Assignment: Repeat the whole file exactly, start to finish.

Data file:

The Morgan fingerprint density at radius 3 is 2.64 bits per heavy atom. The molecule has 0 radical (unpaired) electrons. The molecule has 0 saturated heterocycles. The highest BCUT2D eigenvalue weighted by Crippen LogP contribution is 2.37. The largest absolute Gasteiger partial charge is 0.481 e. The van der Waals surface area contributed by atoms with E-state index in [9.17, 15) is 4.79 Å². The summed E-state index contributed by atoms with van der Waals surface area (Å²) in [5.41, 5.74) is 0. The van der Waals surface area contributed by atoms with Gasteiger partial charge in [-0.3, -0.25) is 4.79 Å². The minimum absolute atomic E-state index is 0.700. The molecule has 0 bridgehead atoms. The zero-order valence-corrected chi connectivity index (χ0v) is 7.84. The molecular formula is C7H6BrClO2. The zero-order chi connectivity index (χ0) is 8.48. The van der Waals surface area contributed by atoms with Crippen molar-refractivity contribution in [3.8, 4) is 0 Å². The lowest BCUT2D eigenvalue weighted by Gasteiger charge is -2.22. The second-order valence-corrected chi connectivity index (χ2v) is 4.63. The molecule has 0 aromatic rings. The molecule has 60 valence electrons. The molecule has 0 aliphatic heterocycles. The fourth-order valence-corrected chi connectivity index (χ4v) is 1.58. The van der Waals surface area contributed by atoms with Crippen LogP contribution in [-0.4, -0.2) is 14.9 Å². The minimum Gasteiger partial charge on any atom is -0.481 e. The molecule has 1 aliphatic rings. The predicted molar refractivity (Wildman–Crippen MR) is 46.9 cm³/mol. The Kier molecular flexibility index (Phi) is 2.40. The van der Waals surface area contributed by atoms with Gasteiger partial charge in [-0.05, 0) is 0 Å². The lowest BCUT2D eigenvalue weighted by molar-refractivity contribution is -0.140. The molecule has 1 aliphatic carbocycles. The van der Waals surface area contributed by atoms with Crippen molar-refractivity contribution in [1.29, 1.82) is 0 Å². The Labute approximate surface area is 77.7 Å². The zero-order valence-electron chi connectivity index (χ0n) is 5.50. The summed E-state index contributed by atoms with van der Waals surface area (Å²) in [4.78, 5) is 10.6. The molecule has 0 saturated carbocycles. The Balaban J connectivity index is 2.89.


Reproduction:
The Morgan fingerprint density at radius 3 is 2.64 bits per heavy atom. The molecule has 0 radical (unpaired) electrons. The molecule has 0 saturated heterocycles. The highest BCUT2D eigenvalue weighted by Crippen LogP contribution is 2.37. The largest absolute Gasteiger partial charge is 0.481 e. The van der Waals surface area contributed by atoms with E-state index in [9.17, 15) is 4.79 Å². The summed E-state index contributed by atoms with van der Waals surface area (Å²) in [5.41, 5.74) is 0. The van der Waals surface area contributed by atoms with Gasteiger partial charge in [-0.3, -0.25) is 4.79 Å². The minimum absolute atomic E-state index is 0.700. The molecule has 0 bridgehead atoms. The zero-order valence-corrected chi connectivity index (χ0v) is 7.84. The molecular formula is C7H6BrClO2. The zero-order chi connectivity index (χ0) is 8.48. The van der Waals surface area contributed by atoms with Crippen molar-refractivity contribution in [3.8, 4) is 0 Å². The lowest BCUT2D eigenvalue weighted by Gasteiger charge is -2.22. The second-order valence-corrected chi connectivity index (χ2v) is 4.63. The molecule has 0 aromatic rings. The molecule has 60 valence electrons. The molecule has 0 aliphatic heterocycles. The fourth-order valence-corrected chi connectivity index (χ4v) is 1.58. The van der Waals surface area contributed by atoms with Crippen LogP contribution in [-0.4, -0.2) is 14.9 Å². The minimum Gasteiger partial charge on any atom is -0.481 e. The molecule has 1 aliphatic rings. The predicted molar refractivity (Wildman–Crippen MR) is 46.9 cm³/mol. The Kier molecular flexibility index (Phi) is 2.40. The van der Waals surface area contributed by atoms with Gasteiger partial charge in [-0.05, 0) is 0 Å². The lowest BCUT2D eigenvalue weighted by molar-refractivity contribution is -0.140. The molecule has 1 aliphatic carbocycles. The van der Waals surface area contributed by atoms with Crippen molar-refractivity contribution in [1.29, 1.82) is 0 Å². The Labute approximate surface area is 77.7 Å². The zero-order valence-electron chi connectivity index (χ0n) is 5.50. The summed E-state index contributed by atoms with van der Waals surface area (Å²) in [4.78, 5) is 10.6. The molecule has 0 saturated carbocycles. The Balaban J connectivity index is 2.89.